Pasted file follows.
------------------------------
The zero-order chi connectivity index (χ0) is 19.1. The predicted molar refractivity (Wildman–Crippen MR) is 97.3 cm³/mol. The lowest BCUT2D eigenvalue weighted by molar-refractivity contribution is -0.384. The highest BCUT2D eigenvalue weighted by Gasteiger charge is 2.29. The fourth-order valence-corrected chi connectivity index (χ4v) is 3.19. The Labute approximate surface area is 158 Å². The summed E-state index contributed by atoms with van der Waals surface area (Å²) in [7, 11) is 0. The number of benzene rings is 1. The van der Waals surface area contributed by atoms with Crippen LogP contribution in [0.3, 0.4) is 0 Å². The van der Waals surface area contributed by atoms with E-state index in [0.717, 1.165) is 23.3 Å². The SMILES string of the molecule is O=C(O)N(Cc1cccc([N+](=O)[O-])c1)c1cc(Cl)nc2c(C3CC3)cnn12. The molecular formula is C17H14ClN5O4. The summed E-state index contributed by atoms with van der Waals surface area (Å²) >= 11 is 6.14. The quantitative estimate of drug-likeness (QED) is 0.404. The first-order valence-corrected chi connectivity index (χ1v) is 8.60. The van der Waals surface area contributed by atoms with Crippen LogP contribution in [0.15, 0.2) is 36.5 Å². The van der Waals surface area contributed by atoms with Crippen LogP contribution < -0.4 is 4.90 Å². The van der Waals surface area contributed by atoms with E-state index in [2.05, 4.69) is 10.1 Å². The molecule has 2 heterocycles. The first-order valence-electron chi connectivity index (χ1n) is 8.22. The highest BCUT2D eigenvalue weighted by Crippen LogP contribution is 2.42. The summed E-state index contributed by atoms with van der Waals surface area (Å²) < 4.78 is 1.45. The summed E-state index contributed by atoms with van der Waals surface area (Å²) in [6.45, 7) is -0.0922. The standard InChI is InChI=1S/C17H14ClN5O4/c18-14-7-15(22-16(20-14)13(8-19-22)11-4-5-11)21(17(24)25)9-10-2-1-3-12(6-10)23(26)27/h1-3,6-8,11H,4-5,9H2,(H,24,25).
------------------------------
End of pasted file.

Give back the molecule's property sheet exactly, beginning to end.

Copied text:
The zero-order chi connectivity index (χ0) is 19.1. The predicted molar refractivity (Wildman–Crippen MR) is 97.3 cm³/mol. The lowest BCUT2D eigenvalue weighted by molar-refractivity contribution is -0.384. The highest BCUT2D eigenvalue weighted by Gasteiger charge is 2.29. The fourth-order valence-corrected chi connectivity index (χ4v) is 3.19. The Labute approximate surface area is 158 Å². The summed E-state index contributed by atoms with van der Waals surface area (Å²) in [7, 11) is 0. The number of benzene rings is 1. The van der Waals surface area contributed by atoms with Crippen LogP contribution in [0.3, 0.4) is 0 Å². The van der Waals surface area contributed by atoms with E-state index in [0.717, 1.165) is 23.3 Å². The SMILES string of the molecule is O=C(O)N(Cc1cccc([N+](=O)[O-])c1)c1cc(Cl)nc2c(C3CC3)cnn12. The molecular formula is C17H14ClN5O4. The summed E-state index contributed by atoms with van der Waals surface area (Å²) >= 11 is 6.14. The quantitative estimate of drug-likeness (QED) is 0.404. The first-order valence-corrected chi connectivity index (χ1v) is 8.60. The van der Waals surface area contributed by atoms with Crippen LogP contribution in [0.15, 0.2) is 36.5 Å². The van der Waals surface area contributed by atoms with Crippen LogP contribution < -0.4 is 4.90 Å². The van der Waals surface area contributed by atoms with E-state index in [2.05, 4.69) is 10.1 Å². The molecule has 2 heterocycles. The first-order valence-electron chi connectivity index (χ1n) is 8.22. The highest BCUT2D eigenvalue weighted by Crippen LogP contribution is 2.42. The summed E-state index contributed by atoms with van der Waals surface area (Å²) < 4.78 is 1.45. The summed E-state index contributed by atoms with van der Waals surface area (Å²) in [6.45, 7) is -0.0922. The standard InChI is InChI=1S/C17H14ClN5O4/c18-14-7-15(22-16(20-14)13(8-19-22)11-4-5-11)21(17(24)25)9-10-2-1-3-12(6-10)23(26)27/h1-3,6-8,11H,4-5,9H2,(H,24,25).